The Origins and History of Structural Plastic Lumber
Plastic lumber has become one of the most widely used structural materials today. With exceptional strength, durability, and versatility, it poses an unmatched rival to traditional wood. Still, it’s important to see how plastic material came to be with the origins and history of structural plastic lumber. From the original wood-plastic composites of the 20th century to today’s high-density polyethylene materials, plastic lumber has made significant strides in residential, commercial, industrial, and marine applications. Read this guide to learn more about the history of plastic lumber and its uniqueness compared to traditional wood.
The History of Wood-Plastic Composites
Before there was HDPE plastic lumber, there were wood-plastic composites. Wood-plastic composites are products composed of wood fibers and thermoplastic materials, such as polythene, polypropylene, and polyvinyl. They predate plastic lumber as a base subset of natural fiber plastic composites (NFPCs). NFPCs contain no cellulose fiber fillers, such as pulp fibers, peanut hulls, bamboo, or straw. Wood-plastic composites integrate various polymers into the wood fiber to facilitate optimal processing conditions. As the predecessor for contemporary plastic lumber, wood-plastic composites have a long history.
It was first invented in 1960 in northern Italy in the city of Milan. Originally marketed as Plastic-Wood, this was the first main composite mixture of wood fiber and thermoplastic. From there, it’s seen a wide variety of applications in residential, commercial, and marine settings. WPCs are used for outdoor decks, siding, molding and trim, window and door frames, and furniture. Given that wood-plastic composites still retain wood fiber or flour, they may require preservatives to protect against wood rot and termite infestation.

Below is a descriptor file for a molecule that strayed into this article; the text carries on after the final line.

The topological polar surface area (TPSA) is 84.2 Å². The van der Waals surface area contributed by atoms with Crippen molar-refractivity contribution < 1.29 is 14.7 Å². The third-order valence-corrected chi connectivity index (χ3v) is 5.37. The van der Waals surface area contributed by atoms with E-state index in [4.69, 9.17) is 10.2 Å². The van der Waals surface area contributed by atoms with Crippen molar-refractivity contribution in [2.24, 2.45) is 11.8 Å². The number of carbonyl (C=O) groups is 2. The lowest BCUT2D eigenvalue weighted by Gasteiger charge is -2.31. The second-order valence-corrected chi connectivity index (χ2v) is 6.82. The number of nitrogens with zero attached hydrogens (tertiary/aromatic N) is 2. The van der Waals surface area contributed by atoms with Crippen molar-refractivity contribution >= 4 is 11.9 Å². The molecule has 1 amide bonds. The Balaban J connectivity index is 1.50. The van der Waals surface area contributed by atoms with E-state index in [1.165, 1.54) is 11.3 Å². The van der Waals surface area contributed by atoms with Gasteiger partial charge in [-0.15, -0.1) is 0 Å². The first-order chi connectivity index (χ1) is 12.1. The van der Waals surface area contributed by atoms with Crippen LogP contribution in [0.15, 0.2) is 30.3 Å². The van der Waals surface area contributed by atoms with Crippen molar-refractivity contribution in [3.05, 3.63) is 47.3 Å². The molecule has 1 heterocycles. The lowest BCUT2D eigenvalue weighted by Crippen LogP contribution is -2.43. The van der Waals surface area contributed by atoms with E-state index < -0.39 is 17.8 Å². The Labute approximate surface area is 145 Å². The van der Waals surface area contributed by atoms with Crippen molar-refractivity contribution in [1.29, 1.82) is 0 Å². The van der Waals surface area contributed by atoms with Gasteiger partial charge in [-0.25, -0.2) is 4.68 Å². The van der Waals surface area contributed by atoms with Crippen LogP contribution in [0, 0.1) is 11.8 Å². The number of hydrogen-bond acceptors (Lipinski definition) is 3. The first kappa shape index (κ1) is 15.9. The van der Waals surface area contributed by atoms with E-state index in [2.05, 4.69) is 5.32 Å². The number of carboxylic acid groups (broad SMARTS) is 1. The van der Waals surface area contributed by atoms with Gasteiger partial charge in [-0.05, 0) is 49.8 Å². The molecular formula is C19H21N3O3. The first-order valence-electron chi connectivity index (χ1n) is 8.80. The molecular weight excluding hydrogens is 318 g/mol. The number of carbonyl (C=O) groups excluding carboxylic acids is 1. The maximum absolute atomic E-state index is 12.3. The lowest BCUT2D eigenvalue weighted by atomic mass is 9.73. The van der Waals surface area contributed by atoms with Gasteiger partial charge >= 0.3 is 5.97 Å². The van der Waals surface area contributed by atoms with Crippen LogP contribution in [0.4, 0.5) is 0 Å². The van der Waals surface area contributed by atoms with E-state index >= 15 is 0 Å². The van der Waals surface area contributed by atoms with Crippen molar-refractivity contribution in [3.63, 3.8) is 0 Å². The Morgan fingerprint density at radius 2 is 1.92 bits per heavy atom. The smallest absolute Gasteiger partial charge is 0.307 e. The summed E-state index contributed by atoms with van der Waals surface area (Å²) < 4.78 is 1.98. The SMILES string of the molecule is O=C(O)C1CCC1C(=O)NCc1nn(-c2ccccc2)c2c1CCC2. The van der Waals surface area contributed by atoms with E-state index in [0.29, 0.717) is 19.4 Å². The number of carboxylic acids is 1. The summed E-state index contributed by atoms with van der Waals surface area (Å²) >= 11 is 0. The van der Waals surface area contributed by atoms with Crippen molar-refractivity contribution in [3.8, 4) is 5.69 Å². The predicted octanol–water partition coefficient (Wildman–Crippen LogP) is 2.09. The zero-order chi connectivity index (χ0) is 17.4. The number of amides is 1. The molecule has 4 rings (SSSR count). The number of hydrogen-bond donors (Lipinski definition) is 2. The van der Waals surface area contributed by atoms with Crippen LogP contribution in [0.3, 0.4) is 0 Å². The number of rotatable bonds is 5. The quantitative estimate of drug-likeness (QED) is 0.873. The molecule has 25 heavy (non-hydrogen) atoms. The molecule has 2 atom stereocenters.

HDPE and the Introduction of High-Strength Polymers
By the 1990s, the popularity of wood-plastic composites had proven itself through various consumer applications. Still, researchers had discovered a way to convert high-strength thermoplastic polymers from recycled HDPE plastics into solid, formidable plastic lumber. Unlike wood-plastic composites, these materials contain no wood derivatives. The use of recycled high-density polyethylene further solved the issue of discarded bottles, jugs, and other plastic scraps into recycled and repurposed industrial applications. This makes HDPE plastic lumber a fully synthetic product that’s different from any composite.
Since its introduction in the 1990s, synthetic lumber has proven reliable in many residential, commercial, and industrial applications. HDPE plastic lumber became popular with furniture builders due to the longevity and structural maintenance of the material. Additionally, bridges, pilings, and other marine engineering projects have utilized HDPE plastic lumber due to its natural moisture and weather resistance. The demand for plastic lumber has only increased in the present decade. The push to reduce post-consumer waste has generated new interest in HDPE lumber because of its sustainability. Not only is HDPE lumber created from post-consumer raw materials, such as milk jugs or bottles, but it’s also 100 percent recyclable after its intended use.
Applications and Usage